Race & Faith (5): Concluding Reflections

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Race matters, and it matters to God. In this blog series I have attempted to address a less-than-optimal situation that often exists in conservative evangelical (e.g. Baptist) circles. In this situation race and racism are not given much attention, and our limited discourse about race and racism often are shaped by secular rather than Christian categories. I drew upon George Yancey’s Beyond Racial Gridlock in order to understand the shortcomings of four predominant secular models and to build a constructive Christian model for understanding race and racism.

In light of Yancey’s book, I offer two responses. Each response both supports and supplements Yancey’s thesis and concerns. First, the relationship between the Christian faith and secular discourses shapes this conversation. The philosopher William Hasker has rightly noted three different approaches relating one’s faith to a given field of knowledge or area of discourse: compatibilism, transformationism, and reconstructionism. These three approaches, in fact, can be seen as points on a spectrum. On one side of the spectrum are compatibilists who see a deep resonance between the Christian worldview and a given field of knowledge. In the middle of the spectrum are transformationists, who recognize that an academic discipline yields some true and helpful insights, but argue that it needs to be reshaped by allowing the Christian worldview to change some of its core principles or claims. On the other side of the spectrum are reconstructionists who see a deep and abiding tension between Christian teaching and an academic discipline; they believe that one must rebuild that discipline from the ground up, on overtly biblical grounds.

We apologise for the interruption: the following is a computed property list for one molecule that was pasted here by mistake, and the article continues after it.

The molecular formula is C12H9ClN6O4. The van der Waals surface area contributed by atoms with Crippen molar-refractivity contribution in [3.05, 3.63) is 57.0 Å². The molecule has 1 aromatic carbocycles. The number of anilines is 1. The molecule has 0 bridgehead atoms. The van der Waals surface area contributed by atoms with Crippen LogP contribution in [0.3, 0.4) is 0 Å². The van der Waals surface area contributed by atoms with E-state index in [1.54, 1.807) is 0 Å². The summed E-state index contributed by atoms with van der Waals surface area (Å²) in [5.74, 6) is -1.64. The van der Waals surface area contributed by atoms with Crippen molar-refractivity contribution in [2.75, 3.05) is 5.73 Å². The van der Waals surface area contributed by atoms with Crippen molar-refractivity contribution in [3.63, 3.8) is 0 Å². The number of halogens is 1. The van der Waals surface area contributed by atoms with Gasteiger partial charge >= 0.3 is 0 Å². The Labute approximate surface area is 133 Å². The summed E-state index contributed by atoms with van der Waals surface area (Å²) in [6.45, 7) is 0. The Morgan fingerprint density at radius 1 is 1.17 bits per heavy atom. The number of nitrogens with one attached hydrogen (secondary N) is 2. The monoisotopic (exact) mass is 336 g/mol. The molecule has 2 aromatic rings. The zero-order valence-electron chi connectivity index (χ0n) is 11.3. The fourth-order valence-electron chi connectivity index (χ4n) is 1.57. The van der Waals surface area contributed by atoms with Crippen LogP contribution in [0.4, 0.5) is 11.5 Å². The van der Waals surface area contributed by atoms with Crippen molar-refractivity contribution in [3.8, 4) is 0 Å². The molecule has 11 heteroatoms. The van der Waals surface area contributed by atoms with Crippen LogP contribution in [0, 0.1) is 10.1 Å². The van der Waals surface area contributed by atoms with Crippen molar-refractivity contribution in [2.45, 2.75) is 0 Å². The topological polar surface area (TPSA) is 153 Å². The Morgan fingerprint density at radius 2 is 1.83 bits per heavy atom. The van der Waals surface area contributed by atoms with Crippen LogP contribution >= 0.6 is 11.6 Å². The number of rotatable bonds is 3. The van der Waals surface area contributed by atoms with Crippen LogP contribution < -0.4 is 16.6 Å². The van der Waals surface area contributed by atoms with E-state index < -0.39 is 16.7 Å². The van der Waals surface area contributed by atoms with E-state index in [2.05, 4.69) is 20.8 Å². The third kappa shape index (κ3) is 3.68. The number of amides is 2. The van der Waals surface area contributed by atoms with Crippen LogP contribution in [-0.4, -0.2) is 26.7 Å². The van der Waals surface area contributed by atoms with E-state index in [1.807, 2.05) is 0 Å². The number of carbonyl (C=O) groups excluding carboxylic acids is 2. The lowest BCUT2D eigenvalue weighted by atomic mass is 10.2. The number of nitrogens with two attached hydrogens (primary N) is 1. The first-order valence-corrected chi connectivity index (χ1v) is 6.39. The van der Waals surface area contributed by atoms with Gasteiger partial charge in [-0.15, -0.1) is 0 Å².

My own view of the spectrum is that a person’s approach to a given area of discourse depends upon the field one is dealing with. For example, one might be a compatibilist in relation to the disciplines of mathematics or English composition (since those disciplines might not, in their current state, be in a state of opposition to Christian teaching), while at the same time being a transformationist in relation to history (which is perhaps a mixed bag right now) and a reconstructionist in relation to literary criticism (which is now very much marked by all sorts of infelicities).